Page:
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Friday, July 20, 2012


It's Tour de France season, and this week we heard of the misfortunes of the cyclists whose tires were punctured by tacks which someone had maliciously scattered across their route. Cyclists (yay us!) are, in fact, the people we have to thank for the nice air-filled shock-absorbing tires on our vehicles. Pneumatic tires were invented by Robert Thomson in 1845, but they didn't catch on because people preferred soid rubber tires, probably thinking they were more durable. But then cycling started to take off, and in 1888, John Dunlop, a Belfast veterinarian, revived the idea of air-filled rubber tires and patented them for bicycles. Then the Michelin company in France adapted pneumatic tires for cars in 1895 (hence the French word for "tire": pneu). It was about this time that the British opted for the spelling "tyre", while North Americans stuck with the older form "tire".

But tires of one sort or another have, surprisingly, been with us since the late 1400s. Back then what you got was a set of curved pieces of iron plate to cover your wooden carriage wheels. Not very shock-absorbing! The word was a shortening of "attire": tires were what you "clothed" your wheels with. "Attire" came from a French word, atirier (to arrange in a row, to put in order). It is related to our word "tier" as in "tiers of seats", and also, more surprisingly, to the word "artillery". The artillerie in 13th-century France was all of your weapons of war lined up in a row; it got narrowed down to cannon and guns in the 14th century.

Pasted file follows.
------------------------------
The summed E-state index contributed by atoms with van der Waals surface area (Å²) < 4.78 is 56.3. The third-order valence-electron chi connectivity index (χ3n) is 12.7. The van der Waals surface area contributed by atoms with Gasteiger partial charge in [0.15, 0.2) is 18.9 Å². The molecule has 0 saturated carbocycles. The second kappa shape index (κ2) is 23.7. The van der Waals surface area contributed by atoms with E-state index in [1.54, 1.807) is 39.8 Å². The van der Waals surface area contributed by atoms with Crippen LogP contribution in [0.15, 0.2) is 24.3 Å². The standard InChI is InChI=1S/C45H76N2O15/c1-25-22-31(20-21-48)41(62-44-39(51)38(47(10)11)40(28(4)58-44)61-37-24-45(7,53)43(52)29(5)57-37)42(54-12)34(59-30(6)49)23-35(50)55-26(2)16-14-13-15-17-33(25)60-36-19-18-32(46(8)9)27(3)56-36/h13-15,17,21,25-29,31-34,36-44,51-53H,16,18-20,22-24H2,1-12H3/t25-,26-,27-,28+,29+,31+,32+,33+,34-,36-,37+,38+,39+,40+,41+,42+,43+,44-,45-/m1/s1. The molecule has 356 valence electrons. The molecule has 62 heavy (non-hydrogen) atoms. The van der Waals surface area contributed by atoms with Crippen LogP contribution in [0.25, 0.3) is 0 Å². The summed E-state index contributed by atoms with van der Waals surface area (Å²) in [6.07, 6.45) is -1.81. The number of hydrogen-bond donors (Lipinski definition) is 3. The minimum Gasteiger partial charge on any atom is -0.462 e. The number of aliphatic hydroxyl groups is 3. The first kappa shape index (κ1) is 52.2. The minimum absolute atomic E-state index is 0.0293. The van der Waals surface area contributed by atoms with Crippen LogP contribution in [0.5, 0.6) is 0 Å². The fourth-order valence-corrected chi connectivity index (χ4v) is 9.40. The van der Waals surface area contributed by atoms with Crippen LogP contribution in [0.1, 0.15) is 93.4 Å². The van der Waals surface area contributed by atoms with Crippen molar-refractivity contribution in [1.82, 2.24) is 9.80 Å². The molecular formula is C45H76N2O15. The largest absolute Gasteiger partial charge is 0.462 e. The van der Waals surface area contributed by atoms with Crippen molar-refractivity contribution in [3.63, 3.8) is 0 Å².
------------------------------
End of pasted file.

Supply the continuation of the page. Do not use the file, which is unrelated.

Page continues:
The verb "tire" (fatigue) is a different word altogether, coming from Anglo-Saxon.

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Canada's Word Lady, Katherine Barber is an expert on the English language and a frequent guest on radio and television. She was Editor-in-Chief of the Canadian Oxford Dictionary. Her witty and informative talks on the stories behind our words are very popular. Contact her at wordlady.barber@gmail.com to book her for speaking engagements; she can tailor her talks to almost any subject. She is also available as an expert witness for lawsuits.